Return to Plickers

The past couple of weeks, I have been reading over Make Learning Magical by Tisha Richmond and also looking over some notes I had taken from Let Them Speak by Rick Jetter and Rebecca Coda. One of the biggest pieces that have stood out to me the last few days is: “Create a Memorable Experience” and “Listen to what your students say.” My big project this year in Building the Pixel Classroom is really focusing on all the letters: Passion, Innovation, X-factor, Enthusiasm and Listening. I was going through my notes when I came across my old friend, Plickers. Plickers had a major update in the last few weeks, so much that two of my co-workers decided to dust off their own laminated Plickers cards and use them in class. However, they didn’t really go over all the updates, and of course struggled with teaching high school students in using them again. It was then I had an idea to use Plickers back in my classroom.

A while ago I had talked to Joey Feith on Voxer and he had talked about using Plickers on Magnets for assessment for his PE classes. Fellow PE teacher, Mike Ginicola took them a step farther by reducing the Plickers card images until they were small enough to be placed on a magnet. By having these mini-Plickers (Plagnets) assessment magnets, a teacher can simply scan the whiteboard at the end of a lesson to quickly log where each student’s magnet was placed at the end of a lesson. I loved this idea, so I used Mike’s template and created a set for my Business Basics class. I set the magnets up on our Pineapple Board after we have finished up a section of our unit.

They find their number and then place it according to the color code. In Joey’s exact words: “I try to get my students to understand that it is ok to not be perfect at something right off the bat, that learning is a journey that is unique to each person’s experience and ability. Because of that, the codes are not set up from worst grade to best grade (i.e. “Not Yet” is a D, “Getting There” is a C, “Got It” is a B, and “Wow” is an A). Instead, they are set up as a simple progression, just like the kids’ learning would be. The letters’ order (ABCD) corresponds to the learning journey (“Not Yet” to “Getting There” to “Got It” to “Wow”). I know that doesn’t make sense to everybody, but it makes sense to my students!”

Several of my freshman used Plickers when they were in 7th grade, so this set up was familiar yet, different than they remember. However, they responded very positive to the Plagnets and as a result, I had several students say: “They were Getting There” on the wrap up of our Unit. It was such great feedback, leading me to know what I need to focus more as we wrap up our Unit next week. They also asked if they would be doing the classic cards later on: “I said next Monday.” Plus, I said when we start Unit 2 we will bring in Plicker Dice. They had this: “What are you planning, Mr. Read?”

So, what am I planning? I created Plicker Dice at the height of my App Dice Craze in 2015.  I took the codes on Plicker cards to a dice template and made sure the dice are numbers 1-6, another 7-12 and so forth. I then put students in groups of six. They then have to roll the die and the number that comes up on top will be the answer leader for the group. The teacher then asks the questions and the selected answer leader will work with the group to get the right answer and then hold it up. The reason I did this set up is that Plickers of course randomly assigns students numbers in the Class List. Most of these students don’t directly work with each other. I designed this to be a great way to build rapport and team work with each other. Students who aren’t always the fastest to answer tend to be very quiet in the classroom.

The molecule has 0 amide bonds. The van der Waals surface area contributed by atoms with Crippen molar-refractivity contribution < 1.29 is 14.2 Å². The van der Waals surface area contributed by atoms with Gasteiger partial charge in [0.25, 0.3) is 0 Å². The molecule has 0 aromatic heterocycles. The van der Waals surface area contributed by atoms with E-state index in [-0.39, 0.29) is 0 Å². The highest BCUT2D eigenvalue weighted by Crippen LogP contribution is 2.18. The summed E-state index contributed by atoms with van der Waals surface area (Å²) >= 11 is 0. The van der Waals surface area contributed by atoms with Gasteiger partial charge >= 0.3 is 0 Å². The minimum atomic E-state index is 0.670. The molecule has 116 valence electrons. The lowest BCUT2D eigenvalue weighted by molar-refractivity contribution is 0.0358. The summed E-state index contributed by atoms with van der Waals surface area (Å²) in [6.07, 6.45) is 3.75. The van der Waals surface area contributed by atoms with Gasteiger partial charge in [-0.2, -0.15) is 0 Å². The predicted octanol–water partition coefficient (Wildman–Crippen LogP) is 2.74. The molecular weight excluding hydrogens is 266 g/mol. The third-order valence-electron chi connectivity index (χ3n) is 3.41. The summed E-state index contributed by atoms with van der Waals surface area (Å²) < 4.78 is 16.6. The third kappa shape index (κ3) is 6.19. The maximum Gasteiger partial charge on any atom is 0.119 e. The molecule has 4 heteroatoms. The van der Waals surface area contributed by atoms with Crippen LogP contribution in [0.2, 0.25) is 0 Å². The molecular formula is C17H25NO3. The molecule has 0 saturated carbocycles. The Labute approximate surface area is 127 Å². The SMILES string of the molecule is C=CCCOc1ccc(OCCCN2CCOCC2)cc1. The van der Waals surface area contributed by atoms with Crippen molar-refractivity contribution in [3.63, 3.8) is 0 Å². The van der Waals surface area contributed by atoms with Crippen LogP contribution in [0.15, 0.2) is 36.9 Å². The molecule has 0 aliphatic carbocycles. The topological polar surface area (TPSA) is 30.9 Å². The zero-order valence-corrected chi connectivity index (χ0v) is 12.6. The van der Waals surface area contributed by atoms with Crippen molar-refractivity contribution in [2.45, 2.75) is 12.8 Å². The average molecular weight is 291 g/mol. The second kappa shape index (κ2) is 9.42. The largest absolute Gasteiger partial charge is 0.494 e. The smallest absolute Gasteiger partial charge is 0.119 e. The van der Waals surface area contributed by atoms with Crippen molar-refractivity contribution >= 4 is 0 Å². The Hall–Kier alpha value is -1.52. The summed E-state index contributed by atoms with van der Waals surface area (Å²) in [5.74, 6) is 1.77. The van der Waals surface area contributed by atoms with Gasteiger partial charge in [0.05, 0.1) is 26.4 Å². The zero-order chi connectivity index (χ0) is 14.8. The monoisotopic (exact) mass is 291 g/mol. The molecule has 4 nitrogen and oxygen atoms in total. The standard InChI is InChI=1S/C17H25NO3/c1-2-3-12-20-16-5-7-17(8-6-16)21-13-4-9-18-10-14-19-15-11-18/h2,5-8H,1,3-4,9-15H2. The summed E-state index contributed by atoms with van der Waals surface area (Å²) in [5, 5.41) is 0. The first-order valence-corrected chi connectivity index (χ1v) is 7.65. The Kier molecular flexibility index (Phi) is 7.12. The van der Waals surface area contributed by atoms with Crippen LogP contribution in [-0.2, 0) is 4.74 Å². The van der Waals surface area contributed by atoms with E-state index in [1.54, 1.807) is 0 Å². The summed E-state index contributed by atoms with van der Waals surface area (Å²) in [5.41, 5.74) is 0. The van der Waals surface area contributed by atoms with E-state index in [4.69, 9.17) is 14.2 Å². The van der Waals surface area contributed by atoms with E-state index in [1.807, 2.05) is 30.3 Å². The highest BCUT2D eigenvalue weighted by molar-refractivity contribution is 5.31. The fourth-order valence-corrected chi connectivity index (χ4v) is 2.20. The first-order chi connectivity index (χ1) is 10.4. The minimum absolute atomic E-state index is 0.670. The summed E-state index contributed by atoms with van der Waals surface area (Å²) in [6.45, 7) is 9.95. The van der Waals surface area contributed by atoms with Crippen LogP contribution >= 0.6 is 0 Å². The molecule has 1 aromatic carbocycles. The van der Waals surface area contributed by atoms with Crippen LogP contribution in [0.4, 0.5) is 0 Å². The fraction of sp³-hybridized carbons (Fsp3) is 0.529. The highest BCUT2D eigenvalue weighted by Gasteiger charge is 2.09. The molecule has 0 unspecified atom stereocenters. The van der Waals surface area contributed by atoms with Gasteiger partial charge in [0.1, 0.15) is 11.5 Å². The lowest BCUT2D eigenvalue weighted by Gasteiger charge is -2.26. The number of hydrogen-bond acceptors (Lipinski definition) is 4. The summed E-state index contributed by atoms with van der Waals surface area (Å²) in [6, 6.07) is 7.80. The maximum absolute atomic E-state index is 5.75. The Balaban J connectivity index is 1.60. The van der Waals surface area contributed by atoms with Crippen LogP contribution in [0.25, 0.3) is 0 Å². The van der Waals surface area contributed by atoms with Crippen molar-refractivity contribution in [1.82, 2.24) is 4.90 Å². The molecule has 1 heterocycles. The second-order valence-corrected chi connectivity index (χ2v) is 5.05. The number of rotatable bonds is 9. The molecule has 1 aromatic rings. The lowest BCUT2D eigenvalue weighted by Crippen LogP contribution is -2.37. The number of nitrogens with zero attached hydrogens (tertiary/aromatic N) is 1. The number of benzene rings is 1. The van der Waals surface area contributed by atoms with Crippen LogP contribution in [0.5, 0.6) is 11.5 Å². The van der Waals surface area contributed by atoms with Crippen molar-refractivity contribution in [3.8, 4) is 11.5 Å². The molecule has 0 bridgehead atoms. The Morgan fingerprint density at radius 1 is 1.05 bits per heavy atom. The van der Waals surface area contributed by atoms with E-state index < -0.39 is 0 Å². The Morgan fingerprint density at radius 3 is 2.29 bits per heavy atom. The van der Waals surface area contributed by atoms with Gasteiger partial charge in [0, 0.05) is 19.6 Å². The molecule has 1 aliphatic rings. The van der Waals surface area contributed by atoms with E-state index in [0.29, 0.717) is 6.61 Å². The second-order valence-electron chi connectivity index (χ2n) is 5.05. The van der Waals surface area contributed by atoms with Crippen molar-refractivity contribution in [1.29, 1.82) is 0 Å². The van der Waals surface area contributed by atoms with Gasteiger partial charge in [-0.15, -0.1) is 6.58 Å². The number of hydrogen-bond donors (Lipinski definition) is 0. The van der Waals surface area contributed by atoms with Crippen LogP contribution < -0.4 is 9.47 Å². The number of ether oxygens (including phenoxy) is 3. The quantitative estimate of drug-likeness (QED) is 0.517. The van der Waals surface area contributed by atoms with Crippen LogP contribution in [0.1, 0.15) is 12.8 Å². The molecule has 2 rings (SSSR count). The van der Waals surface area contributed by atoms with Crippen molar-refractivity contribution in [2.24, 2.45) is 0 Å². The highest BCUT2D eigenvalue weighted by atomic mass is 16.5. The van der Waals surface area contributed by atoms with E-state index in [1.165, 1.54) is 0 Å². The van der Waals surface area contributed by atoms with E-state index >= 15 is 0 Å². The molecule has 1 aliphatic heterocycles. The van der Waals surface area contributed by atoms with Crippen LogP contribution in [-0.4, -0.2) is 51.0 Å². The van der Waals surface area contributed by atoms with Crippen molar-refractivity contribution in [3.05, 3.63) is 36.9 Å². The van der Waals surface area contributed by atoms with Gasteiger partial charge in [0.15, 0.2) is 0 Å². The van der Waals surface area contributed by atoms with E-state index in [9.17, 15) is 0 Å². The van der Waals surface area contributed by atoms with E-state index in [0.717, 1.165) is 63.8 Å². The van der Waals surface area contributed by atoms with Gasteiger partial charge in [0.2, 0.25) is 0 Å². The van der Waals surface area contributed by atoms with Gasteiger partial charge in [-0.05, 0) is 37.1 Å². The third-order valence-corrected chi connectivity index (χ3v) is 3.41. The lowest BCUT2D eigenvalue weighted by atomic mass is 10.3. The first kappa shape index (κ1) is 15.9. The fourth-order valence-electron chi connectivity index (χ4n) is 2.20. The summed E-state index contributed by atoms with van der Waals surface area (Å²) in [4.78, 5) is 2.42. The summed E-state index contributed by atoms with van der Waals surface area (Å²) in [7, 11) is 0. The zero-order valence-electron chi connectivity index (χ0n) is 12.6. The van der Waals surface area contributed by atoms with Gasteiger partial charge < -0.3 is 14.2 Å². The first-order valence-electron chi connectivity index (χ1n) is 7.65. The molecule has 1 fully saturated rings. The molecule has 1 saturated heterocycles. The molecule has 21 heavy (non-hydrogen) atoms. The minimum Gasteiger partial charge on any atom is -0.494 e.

When I first used Plicker Dice in 2015, most of the elementary classes I worked at CLS didn’t work well in groups. They usually worked with the same peers they always work with. While my co-workers encouraged and even assigned their students in different groups, it fell into the usual: “This person does most of the work, or answers all the questions.” However, these students loved using Plickers when I worked Genius Hour or STEM Enrichment with them. I decided to create the different Plicker Dice and even set up random numbers and of course different Plicker answer sets. This was a smash hit with my students at the time and they were always asking what die they would get next. However, in the fall of 2015 as many of you know, budget cuts lead to me leaving CLS after over 3 years as their Technology Facilitator. When I went to Jackson Charter School a few weeks later, I quietly brought back my App Dice, but in 2017, after another set of budget cuts, I never got a chance to bring Plickers back or my Plickers Dice.

Now, after three years, I am happy to say they are making a return in two of my classes. My Marketing class recently played their first set of Plickers this week and what is so great, especially as many of my students (sophomore – seniors) remember using Plickers in Middle School. It was a trip down memory road for them, but in a new way. Adding the Plickers Dice to the mix in Tisha’s words: “Everyone is completely immersed as they are collaborating and communicating on how to win the game.” I wouldn’t have even looked through my old files if several of my students wouldn’t have expressed how how they use to play Plickers in middle school and enjoyed them.

It’s like bringing out an old tool, cleaning it off and use it build something new, but making it a Magical Experience at the same time. If you are interested in my Plickers Dice go ahead and click on the link and make a copy.

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